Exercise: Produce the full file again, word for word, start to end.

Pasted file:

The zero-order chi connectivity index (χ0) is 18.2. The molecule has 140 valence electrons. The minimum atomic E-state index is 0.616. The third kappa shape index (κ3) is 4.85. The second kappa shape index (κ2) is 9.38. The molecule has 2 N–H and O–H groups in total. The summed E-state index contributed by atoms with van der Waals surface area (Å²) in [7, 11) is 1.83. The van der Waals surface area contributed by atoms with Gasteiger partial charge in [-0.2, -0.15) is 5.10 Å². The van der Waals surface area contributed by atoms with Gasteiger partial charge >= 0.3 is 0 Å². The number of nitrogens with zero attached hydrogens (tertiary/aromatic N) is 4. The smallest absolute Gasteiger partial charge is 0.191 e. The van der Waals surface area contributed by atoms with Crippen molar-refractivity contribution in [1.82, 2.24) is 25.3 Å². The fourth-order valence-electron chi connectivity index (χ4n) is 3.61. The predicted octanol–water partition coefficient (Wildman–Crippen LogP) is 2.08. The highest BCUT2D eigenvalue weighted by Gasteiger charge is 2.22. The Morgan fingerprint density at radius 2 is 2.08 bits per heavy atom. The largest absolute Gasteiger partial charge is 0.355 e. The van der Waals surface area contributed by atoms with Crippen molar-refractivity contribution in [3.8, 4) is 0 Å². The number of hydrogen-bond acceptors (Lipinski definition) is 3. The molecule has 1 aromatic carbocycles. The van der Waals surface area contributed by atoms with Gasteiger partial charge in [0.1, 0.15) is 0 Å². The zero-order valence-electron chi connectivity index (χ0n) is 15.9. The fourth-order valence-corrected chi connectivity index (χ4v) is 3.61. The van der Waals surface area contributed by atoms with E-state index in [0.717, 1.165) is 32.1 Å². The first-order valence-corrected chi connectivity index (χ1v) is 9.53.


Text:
The zero-order chi connectivity index (χ0) is 18.2. The molecule has 140 valence electrons. The minimum atomic E-state index is 0.616. The third kappa shape index (κ3) is 4.85. The second kappa shape index (κ2) is 9.38. The molecule has 2 N–H and O–H groups in total. The summed E-state index contributed by atoms with van der Waals surface area (Å²) in [7, 11) is 1.83. The van der Waals surface area contributed by atoms with Gasteiger partial charge in [-0.2, -0.15) is 5.10 Å². The van der Waals surface area contributed by atoms with Gasteiger partial charge >= 0.3 is 0 Å². The number of nitrogens with zero attached hydrogens (tertiary/aromatic N) is 4. The smallest absolute Gasteiger partial charge is 0.191 e. The van der Waals surface area contributed by atoms with Crippen molar-refractivity contribution in [1.82, 2.24) is 25.3 Å². The fourth-order valence-electron chi connectivity index (χ4n) is 3.61. The predicted octanol–water partition coefficient (Wildman–Crippen LogP) is 2.08. The highest BCUT2D eigenvalue weighted by Gasteiger charge is 2.22. The Morgan fingerprint density at radius 2 is 2.08 bits per heavy atom. The largest absolute Gasteiger partial charge is 0.355 e. The van der Waals surface area contributed by atoms with Crippen molar-refractivity contribution in [3.8, 4) is 0 Å². The number of hydrogen-bond acceptors (Lipinski definition) is 3. The molecule has 1 aromatic carbocycles. The van der Waals surface area contributed by atoms with Gasteiger partial charge in [0.1, 0.15) is 0 Å². The zero-order valence-electron chi connectivity index (χ0n) is 15.9. The fourth-order valence-corrected chi connectivity index (χ4v) is 3.61. The van der Waals surface area contributed by atoms with E-state index in [0.717, 1.165) is 32.1 Å². The first-order valence-corrected chi connectivity index (χ1v) is 9.53.